Ireland was populated by the Celts in the sixth century B.C.E. Christianity was brought to the Island in the fifth century. Vikings invaded and plundered in the ninth and tenth centuries, before the Normans arrived in the 12th century. They quickly gained control as Irelad was brought under the English crown in 1603, something the native Irish were never really happy with. After the battle f Boyne in 1690, Protestantism was established as the dominant religion and Catholics were discriminated against. In the early 19th century, Catholics gained the right to sit in parliament. In the late 1840s, the so-called potatoe famine hit Ireland hard and more than a million people died of starvation while another million were forced to leave Ireland, many of them emigrating to America. This increased the tension with the British and the Great Famine had far-reaching political consequences, strengthening the Irish demand for Home rule. This was finally granted in 1914, and in 1916 a republic was declared in Dublin. This ed to the Easter Rising, and an ensuing civil war. In 1922 the south gained independence, but the northern province stayed with Britain. Ireland became a member of the UN in 1955 ad of the EU in 1973.
Ireland placed 8th on the Democracy Index in 2022, after the Nordic countries, New Zealand and Switzerland. Freedomhouse.org describes Ireland as “a stable democracy in which political rights and civil liberties are respected and defended. There is some limited societal discrimination, especially against the traditionally nomadic Irish Travellers. Corruption scandals have plagued the police force, and domestic violence remains a problem.”
Ireland is a parliamentary democracy with a president as Head of State, a largely ceremonial role. The current president is Michael D. Higgins from the Labour Party. Leo Vadakar from the Christian Liberal Conservative party Fine Gael is the current prime minister. Ireland had a period of extraordinary growth from 1993 to 2007, but was hit hard by the global economic downturn in 2008 and is still in some ways recovering from this. Today the country is home to many immigrants and face a large housing crisis. Mary Robinson was president from 1990-1997 and went on to become UN High Commisioner of Human Rights . Robinson is widely regarded as having had a transformative effect on Ireland and was involved in the decriminalisation of homosexuality, the legalisation of contraception, the legalisation of divorce, enabling women to sit on juries, and securing the right to legal aid in civil legal cases in Ireland.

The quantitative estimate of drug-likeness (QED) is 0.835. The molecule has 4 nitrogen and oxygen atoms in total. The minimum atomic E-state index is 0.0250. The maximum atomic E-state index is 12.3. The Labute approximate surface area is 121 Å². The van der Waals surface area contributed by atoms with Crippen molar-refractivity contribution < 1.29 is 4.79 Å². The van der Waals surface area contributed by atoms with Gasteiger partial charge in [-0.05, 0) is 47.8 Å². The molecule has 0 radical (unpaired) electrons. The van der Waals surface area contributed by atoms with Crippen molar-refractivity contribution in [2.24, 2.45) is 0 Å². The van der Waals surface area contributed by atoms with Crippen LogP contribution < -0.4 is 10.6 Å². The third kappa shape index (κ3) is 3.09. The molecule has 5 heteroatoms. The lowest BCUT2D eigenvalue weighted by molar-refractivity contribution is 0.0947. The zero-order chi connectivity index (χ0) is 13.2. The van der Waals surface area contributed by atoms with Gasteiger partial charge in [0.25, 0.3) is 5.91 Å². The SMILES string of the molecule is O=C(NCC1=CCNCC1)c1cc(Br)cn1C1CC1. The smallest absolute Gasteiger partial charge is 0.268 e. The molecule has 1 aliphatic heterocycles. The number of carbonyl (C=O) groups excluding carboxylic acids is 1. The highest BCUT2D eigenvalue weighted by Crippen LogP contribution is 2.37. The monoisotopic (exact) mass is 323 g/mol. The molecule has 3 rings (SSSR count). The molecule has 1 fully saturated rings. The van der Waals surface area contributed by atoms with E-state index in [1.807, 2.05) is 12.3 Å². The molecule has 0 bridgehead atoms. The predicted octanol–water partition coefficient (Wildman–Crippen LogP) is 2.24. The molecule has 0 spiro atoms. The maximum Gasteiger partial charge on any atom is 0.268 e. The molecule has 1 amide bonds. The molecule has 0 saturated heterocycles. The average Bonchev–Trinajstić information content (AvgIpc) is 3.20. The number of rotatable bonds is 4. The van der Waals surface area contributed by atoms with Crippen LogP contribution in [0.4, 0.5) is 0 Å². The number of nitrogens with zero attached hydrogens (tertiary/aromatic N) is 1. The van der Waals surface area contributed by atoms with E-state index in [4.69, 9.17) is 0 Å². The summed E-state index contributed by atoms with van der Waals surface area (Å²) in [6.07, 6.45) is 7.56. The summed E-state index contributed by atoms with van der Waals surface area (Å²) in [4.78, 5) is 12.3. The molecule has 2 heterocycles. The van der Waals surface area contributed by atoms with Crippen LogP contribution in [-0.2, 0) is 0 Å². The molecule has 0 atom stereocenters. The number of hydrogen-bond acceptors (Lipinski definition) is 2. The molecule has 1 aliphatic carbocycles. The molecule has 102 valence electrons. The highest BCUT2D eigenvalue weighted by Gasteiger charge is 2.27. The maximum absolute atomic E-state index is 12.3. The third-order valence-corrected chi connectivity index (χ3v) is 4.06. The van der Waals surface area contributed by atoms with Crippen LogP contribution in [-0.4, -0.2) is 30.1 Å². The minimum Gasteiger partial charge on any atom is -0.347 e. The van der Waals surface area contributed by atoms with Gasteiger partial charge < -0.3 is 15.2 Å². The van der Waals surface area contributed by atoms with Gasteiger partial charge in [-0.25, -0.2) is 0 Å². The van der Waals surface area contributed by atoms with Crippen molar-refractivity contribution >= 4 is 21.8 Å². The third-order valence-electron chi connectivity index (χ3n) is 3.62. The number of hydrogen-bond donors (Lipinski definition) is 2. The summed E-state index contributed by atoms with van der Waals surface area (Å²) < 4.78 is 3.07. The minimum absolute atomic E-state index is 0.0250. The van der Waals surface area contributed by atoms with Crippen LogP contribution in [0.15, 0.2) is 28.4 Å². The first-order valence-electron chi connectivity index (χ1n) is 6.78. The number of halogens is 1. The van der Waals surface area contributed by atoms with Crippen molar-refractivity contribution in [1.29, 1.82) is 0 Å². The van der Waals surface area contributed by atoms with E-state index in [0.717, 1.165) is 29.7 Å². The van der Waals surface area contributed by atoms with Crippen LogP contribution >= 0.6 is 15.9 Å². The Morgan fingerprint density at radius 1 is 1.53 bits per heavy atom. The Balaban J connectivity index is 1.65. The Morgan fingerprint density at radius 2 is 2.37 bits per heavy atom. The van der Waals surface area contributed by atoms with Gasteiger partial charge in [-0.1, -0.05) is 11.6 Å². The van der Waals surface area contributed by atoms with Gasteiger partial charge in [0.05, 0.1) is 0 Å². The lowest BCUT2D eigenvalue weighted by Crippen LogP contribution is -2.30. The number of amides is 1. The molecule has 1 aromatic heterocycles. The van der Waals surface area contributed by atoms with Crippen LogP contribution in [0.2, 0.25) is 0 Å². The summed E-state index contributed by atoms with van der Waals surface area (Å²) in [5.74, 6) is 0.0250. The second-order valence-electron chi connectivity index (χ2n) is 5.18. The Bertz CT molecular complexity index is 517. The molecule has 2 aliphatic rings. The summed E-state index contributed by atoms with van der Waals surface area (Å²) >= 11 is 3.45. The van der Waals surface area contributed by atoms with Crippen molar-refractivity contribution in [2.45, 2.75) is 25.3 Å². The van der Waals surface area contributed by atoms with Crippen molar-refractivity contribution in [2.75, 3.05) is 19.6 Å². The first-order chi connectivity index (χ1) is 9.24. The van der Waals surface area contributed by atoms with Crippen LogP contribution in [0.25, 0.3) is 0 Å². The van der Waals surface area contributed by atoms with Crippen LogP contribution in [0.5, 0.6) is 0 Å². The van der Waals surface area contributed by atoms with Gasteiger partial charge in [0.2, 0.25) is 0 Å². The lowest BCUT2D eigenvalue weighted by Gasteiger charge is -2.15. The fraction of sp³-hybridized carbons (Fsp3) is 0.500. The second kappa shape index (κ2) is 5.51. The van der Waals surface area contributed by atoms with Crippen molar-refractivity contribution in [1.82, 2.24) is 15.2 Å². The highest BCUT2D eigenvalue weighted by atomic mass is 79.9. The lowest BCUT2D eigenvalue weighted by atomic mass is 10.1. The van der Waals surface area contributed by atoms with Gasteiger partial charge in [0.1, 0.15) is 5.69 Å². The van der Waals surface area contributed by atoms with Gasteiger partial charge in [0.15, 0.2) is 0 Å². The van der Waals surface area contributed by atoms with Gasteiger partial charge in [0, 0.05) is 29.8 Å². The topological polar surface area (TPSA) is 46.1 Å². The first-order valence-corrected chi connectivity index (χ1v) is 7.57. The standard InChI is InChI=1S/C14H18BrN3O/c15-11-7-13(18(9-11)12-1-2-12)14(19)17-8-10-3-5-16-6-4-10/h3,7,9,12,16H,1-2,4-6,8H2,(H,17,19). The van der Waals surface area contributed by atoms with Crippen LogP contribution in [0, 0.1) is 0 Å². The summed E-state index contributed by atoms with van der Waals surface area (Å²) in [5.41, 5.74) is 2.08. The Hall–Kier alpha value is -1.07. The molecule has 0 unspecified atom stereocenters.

Ireland has had many famous writers, two of them winning the Nobel Prize for literature, Samuel Becket in 1969 and Seamus Heaney in 1995.
Check out https://www.dfa.ie/media/dfa/alldfawebsitemedia/ourrolesandpolicies/2013_ireland_in_brief.pdf
for more information on Ireland’s history, political system, economy and society.
Write a blog post either on your experences while in Ireland, or on Ireland’s history, politics or literature. Due April 12.